Remembering the good and noble
For an all-too-brief moment last evening, CNN, Fox and other enforcers of our tribal dialectic set aside their acerbic pens to reflect upon the passing of President George H. W. Bush.
Maybe, in this moment, we will examine the underpinnings of a country in which service to others is more than noblesse oblige, an inaccurate portrayal of Bush’s lifelong service and revisit Luke 12:48, a biblical lesson transmuted into a founding principal: That we, as a “whole” nation, are guardians of the unique opportunities America has long represented.
We have the opportunity, brought on by this sad news, to take advantage of the lull of divisive rhetoric and to remember those traits personified in the life President George H. W. Bush.
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“Men’s feelings are always purest and most glowing in the hour of meeting and of farewell; like the glaciers, which are transparent and rosy-hued only at sunrise and sunset … “ — Johann Paul Friedrich Richter (1763–1825)
Let’s be realistic
I’m confused about Stanley Dunlap’s Dec. 7 report about asking the legislature to raise our sales tax to 8 percent and our commissioners asking for an OLOST to raise it another penny. Does that mean if both pass our sales tax will be 9 percent? Is the state cap on sales tax 8 percent, 9 percent, or more than that?
I’m also confused why our elected officials would be advocating for commuter rail, which I support in the right locales and for the right reasons, but with the county in dire financial stress, it’s inconceivable that we wouldn’t have to share some of the financial burden for infrastructure costs, staff, etc. The Norfolk Southern train tracks that passenger rail would have to use will not safely allow a speed which would make the effort to Atlanta travel time and cost efficient. Putting high speed rail down the median of I-75 would be a much smarter move, but would be cost prohibitive. Let’s spend our tax money reducing crime, on education and improving quality of life in Macon, and not these “pie in the sky” ideas by non-professional, self-described elected “urban planners.”
Sarah Gerwig, in her recent column about the South’s history of suppressing black voting, cites Georgia’s voter ID law as an instance of such suppression. She dismisses the question “What’s such a big deal about requiring a valid ID?” to vote, explaining that it’s a matter of context and that “context matters.” True enough, where it exists. But aren’t all of us, including Ms. Gerwig, capable of imagining context to fit our world-views? One does not have to be racist to consider voter ID to be, indeed, no big deal. Surely the idea that black people, in 2018, stay away from the polls because they are simply too timid to present an ID is demeaning to black people and, therefore, itself a form of racism. As for those who lack valid ID, the last I heard, it will be supplied by the state of Georgia to anyone who needs it at nominal cost or, if that is not affordable, for free. One has to present an ID to cash a check. That Gerwig and many others consider the most basic bulwark of American democracy, the franchise, to be less important than cashing a $10 check at Kroger boggles the mind.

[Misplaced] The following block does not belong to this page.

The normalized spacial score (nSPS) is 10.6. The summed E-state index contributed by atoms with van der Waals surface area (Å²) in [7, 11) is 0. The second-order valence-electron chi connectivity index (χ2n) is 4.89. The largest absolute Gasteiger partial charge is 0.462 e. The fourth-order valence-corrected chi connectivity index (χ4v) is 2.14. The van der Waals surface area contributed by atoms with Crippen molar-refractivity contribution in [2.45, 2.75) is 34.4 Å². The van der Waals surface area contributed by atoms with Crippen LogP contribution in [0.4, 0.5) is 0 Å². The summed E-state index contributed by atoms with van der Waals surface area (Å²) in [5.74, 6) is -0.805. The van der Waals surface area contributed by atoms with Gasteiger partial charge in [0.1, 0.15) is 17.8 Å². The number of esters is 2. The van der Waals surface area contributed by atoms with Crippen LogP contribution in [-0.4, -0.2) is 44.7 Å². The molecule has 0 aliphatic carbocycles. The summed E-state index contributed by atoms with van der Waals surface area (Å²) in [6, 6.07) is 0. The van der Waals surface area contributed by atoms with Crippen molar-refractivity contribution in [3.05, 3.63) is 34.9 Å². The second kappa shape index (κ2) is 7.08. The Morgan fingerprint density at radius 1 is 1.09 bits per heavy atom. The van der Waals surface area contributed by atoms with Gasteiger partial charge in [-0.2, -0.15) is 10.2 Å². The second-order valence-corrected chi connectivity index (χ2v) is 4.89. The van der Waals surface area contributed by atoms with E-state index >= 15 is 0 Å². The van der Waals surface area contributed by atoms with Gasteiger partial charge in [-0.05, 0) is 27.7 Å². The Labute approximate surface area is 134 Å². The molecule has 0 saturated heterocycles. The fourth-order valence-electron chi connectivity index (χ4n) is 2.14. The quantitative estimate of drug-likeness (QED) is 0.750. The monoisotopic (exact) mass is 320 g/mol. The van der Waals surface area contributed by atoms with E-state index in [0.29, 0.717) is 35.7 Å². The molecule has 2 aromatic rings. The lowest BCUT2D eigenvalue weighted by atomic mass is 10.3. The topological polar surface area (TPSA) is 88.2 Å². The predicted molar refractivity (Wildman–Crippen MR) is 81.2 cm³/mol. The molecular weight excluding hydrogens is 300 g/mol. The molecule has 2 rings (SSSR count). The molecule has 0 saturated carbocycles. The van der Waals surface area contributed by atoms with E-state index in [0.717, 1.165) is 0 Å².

After the Republican presidential electoral shenanigans in Florida in 2000 and again in Ohio in 2004, it seems that it should be Democrats and liberals, more than anyone else, who would support any measure to protect the integrity of the voting process. But paradoxically we find that that is not the case. Why is this?
Wise move by president
President Trump’s decision to delay implementing the increased tariffs on China was a good move. This gives him time to resolve concerns and prevents a trade war.
We are China’s biggest customer. If we do not buy their products, who will? The biggest concern is Chinese companies are buying American companies and transferring their technology to China. China forces American companies to partner with Chinese companies and share technology. This gives China an advantage. They do not have to spend tine and money developing technology because they are stealing ours.
If China can not sell the goods it produces, its economy will collapse, The President can use this in his negotiations. President Trump’s decision to cancel NAFTA and force Congress to accept the USMCA trade agreement could have adverse consequences. If Congress does not approve USMCA and NAFTA is canceled, we will revert to a pre-NAFTA trade policy. This could result in trade wars with Mexico and Canada, and have dire consequences on our economy. China could use this to its advantage in upcoming trade negotiations.
President Trump’s decision to give Congress two weeks to finalize spending bills will be beneficial. The president wants $5 billion for the wall. He may be willing to accept less if Congress approves the USMCA trade agreement. This will prevent a government shut-down. I hope his approaches work. We do not need a trade ware, or a government shut-down.